I’d like to think that if somebody said something to me, I’d be able to say look I have mental health issues, but I don’t. I’ve had to move places, but I hear people saying things alright, it’s really bad for my mind. (Kevin, Service User Perspective)

The pressure to behave in certain ways had been overwhelming for participants:

[…] it’s hard because people expect, okay you have a mental illness, but they still expect you to be totally normal and totally do a job from 9 am to 5 pm and then go out in the evenings, do you know what I mean? (Ger, Service User Perspective)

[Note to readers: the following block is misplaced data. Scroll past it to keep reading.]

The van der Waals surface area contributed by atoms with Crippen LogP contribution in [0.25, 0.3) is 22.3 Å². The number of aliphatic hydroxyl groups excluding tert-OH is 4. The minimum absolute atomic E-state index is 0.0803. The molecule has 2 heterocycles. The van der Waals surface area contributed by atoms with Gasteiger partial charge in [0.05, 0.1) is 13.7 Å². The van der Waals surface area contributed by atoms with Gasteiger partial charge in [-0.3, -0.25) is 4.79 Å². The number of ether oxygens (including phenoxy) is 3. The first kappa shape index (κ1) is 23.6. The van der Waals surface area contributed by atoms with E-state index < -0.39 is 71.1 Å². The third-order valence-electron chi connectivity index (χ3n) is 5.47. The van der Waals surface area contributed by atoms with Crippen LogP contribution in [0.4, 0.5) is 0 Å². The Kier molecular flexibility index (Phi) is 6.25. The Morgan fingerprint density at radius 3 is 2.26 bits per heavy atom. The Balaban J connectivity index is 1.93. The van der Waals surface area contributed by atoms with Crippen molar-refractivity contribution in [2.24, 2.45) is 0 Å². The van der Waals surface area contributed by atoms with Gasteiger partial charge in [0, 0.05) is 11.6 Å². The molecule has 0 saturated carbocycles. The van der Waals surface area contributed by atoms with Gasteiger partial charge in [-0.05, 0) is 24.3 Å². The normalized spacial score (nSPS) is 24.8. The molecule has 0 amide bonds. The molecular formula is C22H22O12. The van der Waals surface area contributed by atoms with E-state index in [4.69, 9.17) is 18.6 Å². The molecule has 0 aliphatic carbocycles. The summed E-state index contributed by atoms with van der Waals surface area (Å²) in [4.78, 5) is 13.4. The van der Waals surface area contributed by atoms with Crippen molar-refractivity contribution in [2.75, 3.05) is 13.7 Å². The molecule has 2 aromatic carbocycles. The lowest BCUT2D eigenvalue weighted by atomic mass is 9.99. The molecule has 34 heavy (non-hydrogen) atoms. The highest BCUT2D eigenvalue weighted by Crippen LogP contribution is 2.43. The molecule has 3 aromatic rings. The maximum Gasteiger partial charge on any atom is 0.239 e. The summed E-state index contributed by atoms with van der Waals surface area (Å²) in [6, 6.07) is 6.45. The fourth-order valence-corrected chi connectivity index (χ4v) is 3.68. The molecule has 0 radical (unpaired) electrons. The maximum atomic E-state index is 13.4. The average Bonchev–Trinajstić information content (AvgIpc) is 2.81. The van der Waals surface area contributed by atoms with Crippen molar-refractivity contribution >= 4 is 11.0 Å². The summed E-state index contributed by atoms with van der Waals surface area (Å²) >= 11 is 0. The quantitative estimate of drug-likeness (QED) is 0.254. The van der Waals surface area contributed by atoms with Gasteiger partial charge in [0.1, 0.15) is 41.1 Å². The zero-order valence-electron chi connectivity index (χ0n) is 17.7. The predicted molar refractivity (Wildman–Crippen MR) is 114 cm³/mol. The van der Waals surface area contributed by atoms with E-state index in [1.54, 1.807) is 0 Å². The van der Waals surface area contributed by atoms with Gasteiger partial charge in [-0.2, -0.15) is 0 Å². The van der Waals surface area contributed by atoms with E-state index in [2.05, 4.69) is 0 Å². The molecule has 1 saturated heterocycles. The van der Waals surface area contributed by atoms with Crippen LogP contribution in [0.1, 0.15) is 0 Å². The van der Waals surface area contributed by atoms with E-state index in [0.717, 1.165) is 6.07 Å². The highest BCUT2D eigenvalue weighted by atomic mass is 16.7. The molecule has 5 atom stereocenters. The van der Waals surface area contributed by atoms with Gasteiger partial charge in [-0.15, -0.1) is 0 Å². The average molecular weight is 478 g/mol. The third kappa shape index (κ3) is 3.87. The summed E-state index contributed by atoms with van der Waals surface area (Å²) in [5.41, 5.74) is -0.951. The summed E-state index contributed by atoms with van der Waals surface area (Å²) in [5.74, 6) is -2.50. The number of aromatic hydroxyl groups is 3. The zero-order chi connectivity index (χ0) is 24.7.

Being in employment was viewed as a normative expectation integral to recovery. However, the label of mental illness and, how an individual interacted in the expected practices of seeking and maintaining employment, could result in rejection and oppression:

My aim when I was out of work, was to get back into work […] I accept that I have Schizophrenia […] like in the workplace where I work, I wouldn’t have been believed. When the bullying went on, my manager didn’t believe me […] part of him believed that was because I had a mental illness, you imagine things […]. When you’re in the workplace then you’re not going to be believed as much as a person that’s normal […]. A person with Schizophrenia has many drawbacks that are unseen, you only realise it when you go through life and go out into the workplace. (Bill, Lived Experience Service User Perspective)

To be unemployed could invoke a sense of being judged: